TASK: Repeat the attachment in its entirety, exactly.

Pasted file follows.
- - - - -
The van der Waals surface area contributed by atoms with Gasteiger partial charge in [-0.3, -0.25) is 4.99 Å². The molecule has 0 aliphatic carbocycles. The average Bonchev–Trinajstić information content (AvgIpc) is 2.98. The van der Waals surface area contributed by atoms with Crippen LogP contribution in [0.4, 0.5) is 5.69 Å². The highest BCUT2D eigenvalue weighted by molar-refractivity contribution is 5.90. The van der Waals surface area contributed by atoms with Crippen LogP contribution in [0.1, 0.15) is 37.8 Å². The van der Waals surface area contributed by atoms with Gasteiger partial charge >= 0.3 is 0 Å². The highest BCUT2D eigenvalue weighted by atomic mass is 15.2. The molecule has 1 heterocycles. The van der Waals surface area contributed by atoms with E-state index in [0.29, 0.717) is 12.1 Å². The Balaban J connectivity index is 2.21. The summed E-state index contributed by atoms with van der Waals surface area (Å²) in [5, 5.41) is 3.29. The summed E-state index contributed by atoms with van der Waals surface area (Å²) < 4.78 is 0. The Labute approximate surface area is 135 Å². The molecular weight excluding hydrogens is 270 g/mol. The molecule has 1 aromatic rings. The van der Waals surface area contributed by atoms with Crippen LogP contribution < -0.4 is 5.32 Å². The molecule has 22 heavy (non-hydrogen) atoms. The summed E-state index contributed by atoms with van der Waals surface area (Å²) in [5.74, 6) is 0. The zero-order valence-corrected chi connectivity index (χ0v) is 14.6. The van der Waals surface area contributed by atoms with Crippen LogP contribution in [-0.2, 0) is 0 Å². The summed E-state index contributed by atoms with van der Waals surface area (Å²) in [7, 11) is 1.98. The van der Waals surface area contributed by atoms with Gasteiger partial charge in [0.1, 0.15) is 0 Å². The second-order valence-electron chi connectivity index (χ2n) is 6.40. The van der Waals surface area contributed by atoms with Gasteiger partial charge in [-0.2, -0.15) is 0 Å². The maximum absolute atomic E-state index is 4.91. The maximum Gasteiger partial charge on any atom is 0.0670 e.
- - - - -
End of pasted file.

The van der Waals surface area contributed by atoms with Gasteiger partial charge in [-0.3, -0.25) is 4.99 Å². The molecule has 0 aliphatic carbocycles. The average Bonchev–Trinajstić information content (AvgIpc) is 2.98. The van der Waals surface area contributed by atoms with Crippen LogP contribution in [0.4, 0.5) is 5.69 Å². The highest BCUT2D eigenvalue weighted by molar-refractivity contribution is 5.90. The van der Waals surface area contributed by atoms with Crippen LogP contribution in [0.1, 0.15) is 37.8 Å². The van der Waals surface area contributed by atoms with Gasteiger partial charge >= 0.3 is 0 Å². The highest BCUT2D eigenvalue weighted by atomic mass is 15.2. The molecule has 1 heterocycles. The van der Waals surface area contributed by atoms with E-state index in [0.29, 0.717) is 12.1 Å². The Balaban J connectivity index is 2.21. The summed E-state index contributed by atoms with van der Waals surface area (Å²) in [5, 5.41) is 3.29. The summed E-state index contributed by atoms with van der Waals surface area (Å²) < 4.78 is 0. The Labute approximate surface area is 135 Å². The molecular weight excluding hydrogens is 270 g/mol. The molecule has 1 aromatic rings. The van der Waals surface area contributed by atoms with Crippen LogP contribution < -0.4 is 5.32 Å². The molecule has 22 heavy (non-hydrogen) atoms. The summed E-state index contributed by atoms with van der Waals surface area (Å²) in [5.74, 6) is 0. The zero-order valence-corrected chi connectivity index (χ0v) is 14.6. The van der Waals surface area contributed by atoms with Crippen LogP contribution in [-0.2, 0) is 0 Å². The summed E-state index contributed by atoms with van der Waals surface area (Å²) in [7, 11) is 1.98. The van der Waals surface area contributed by atoms with Gasteiger partial charge in [0.1, 0.15) is 0 Å². The second-order valence-electron chi connectivity index (χ2n) is 6.40. The van der Waals surface area contributed by atoms with Gasteiger partial charge in [-0.2, -0.15) is 0 Å². The maximum absolute atomic E-state index is 4.91. The maximum Gasteiger partial charge on any atom is 0.0670 e.